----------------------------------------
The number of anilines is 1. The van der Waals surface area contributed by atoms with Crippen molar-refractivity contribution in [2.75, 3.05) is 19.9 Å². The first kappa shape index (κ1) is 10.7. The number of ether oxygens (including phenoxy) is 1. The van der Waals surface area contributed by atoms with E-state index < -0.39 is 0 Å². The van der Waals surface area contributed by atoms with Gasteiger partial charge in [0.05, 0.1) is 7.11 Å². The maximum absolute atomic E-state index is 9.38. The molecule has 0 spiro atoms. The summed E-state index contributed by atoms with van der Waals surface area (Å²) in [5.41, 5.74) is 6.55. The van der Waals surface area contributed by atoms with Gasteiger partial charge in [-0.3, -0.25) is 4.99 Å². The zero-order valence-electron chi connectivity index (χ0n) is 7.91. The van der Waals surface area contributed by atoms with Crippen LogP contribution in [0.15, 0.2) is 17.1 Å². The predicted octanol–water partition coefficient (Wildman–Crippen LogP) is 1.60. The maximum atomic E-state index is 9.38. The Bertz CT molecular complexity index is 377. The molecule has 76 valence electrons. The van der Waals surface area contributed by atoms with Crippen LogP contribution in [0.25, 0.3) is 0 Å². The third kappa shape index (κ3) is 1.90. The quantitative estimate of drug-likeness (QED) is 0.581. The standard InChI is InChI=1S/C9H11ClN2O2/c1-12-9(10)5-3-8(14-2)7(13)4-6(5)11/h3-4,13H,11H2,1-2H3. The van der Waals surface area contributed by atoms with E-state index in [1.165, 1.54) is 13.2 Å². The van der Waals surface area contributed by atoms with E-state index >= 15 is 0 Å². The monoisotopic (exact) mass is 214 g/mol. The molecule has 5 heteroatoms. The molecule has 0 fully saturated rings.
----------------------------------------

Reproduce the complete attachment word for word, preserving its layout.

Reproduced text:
The number of anilines is 1. The van der Waals surface area contributed by atoms with Crippen molar-refractivity contribution in [2.75, 3.05) is 19.9 Å². The first kappa shape index (κ1) is 10.7. The number of ether oxygens (including phenoxy) is 1. The van der Waals surface area contributed by atoms with E-state index < -0.39 is 0 Å². The van der Waals surface area contributed by atoms with Gasteiger partial charge in [0.05, 0.1) is 7.11 Å². The maximum absolute atomic E-state index is 9.38. The molecule has 0 spiro atoms. The summed E-state index contributed by atoms with van der Waals surface area (Å²) in [5.41, 5.74) is 6.55. The van der Waals surface area contributed by atoms with Gasteiger partial charge in [-0.3, -0.25) is 4.99 Å². The zero-order valence-electron chi connectivity index (χ0n) is 7.91. The van der Waals surface area contributed by atoms with Crippen LogP contribution in [0.15, 0.2) is 17.1 Å². The predicted octanol–water partition coefficient (Wildman–Crippen LogP) is 1.60. The maximum atomic E-state index is 9.38. The Bertz CT molecular complexity index is 377. The molecule has 76 valence electrons. The van der Waals surface area contributed by atoms with Crippen LogP contribution in [0.25, 0.3) is 0 Å². The third kappa shape index (κ3) is 1.90. The quantitative estimate of drug-likeness (QED) is 0.581. The standard InChI is InChI=1S/C9H11ClN2O2/c1-12-9(10)5-3-8(14-2)7(13)4-6(5)11/h3-4,13H,11H2,1-2H3. The van der Waals surface area contributed by atoms with E-state index in [1.165, 1.54) is 13.2 Å². The van der Waals surface area contributed by atoms with E-state index >= 15 is 0 Å². The monoisotopic (exact) mass is 214 g/mol. The molecule has 5 heteroatoms. The molecule has 0 fully saturated rings.